A Montage of Oil Wells on the C.T. Carney Lease Pt 1- Ken Bailey

Photo by Ken Bailey

Photo by Ken Bailey

A drilling rig sinks a new well on the C.T. Carney lease in late summer 1972. The well was #27X, and it would be one of the last wells photographed by the teenage "Oil Geek" before his family moved away from Rangely.

 

Photo by Ken Bailey

Photo by Ken Bailey

A big Lufkin works C.T. Carney #21X in the early summer of 1971 or '72, unaware that, in the distance, an O.D.I. submersible pump is sneaking up on it to take its place. The sixties and seventies were a time of great transition for the Rangely field, bringing in the big Air Balance Lufkins at their start and ending with the field almost totally converted to underground "submersible" pumps.

Photo by Ken Bailey

Photo by Ken Bailey

Here's the "dirty bird" himself. Oil Geek hated the submersible pumps -- all flavors of them. However, Oil Geek's income was not dependent upon the production of the oil field, so being able to hate them was a luxury for a teenage photographer that oilmen did not have.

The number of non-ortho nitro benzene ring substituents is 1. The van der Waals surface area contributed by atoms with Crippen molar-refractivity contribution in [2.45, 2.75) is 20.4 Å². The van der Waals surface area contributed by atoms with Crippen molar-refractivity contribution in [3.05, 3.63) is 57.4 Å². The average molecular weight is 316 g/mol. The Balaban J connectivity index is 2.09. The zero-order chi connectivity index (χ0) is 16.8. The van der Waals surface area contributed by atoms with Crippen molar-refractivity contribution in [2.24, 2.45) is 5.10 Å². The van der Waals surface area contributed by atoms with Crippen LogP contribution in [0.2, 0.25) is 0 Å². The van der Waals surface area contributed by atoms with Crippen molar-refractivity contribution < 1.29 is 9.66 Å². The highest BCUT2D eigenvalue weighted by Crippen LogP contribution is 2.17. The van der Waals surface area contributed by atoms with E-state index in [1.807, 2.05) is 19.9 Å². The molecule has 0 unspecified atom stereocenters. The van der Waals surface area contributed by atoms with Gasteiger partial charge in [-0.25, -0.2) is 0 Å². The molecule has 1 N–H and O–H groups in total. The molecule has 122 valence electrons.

Photo by Ken Bailey

Photo by Ken Bailey

ROAD TO RANGELY! I almost want to hear the theme-song from the old TV western, "Bonanza", here -- as Highway 64 sweeps down from the larger plateau of the major deep field, across this small step (Note oil well C.T. Carney #1 on the right) -- and then down another hill before crossing the river into Rangely town. The rooflines of "Central Welding" are visible just over the brow of the hill on the left.

Photo By Ken Bailey

Photo By Ken Bailey

A Bethlehem pump lays in the weeds in pieces after being removed from C.T. Carney well #3 (due to replacement by a larger Lufkin model). The motor and fan belt housing is on the left, then the horsehead, fuel tank, frame and crank housing with counterweights and flywheel attached ... and the walking beam stacked behind it. The "Bethlehem" nameplate is clearly visible. This pump had sat just over the brow of the cliff to the right, and had appeared in publications about Rangely town, because the town was visible beneath it and it was easily accessible to photographers.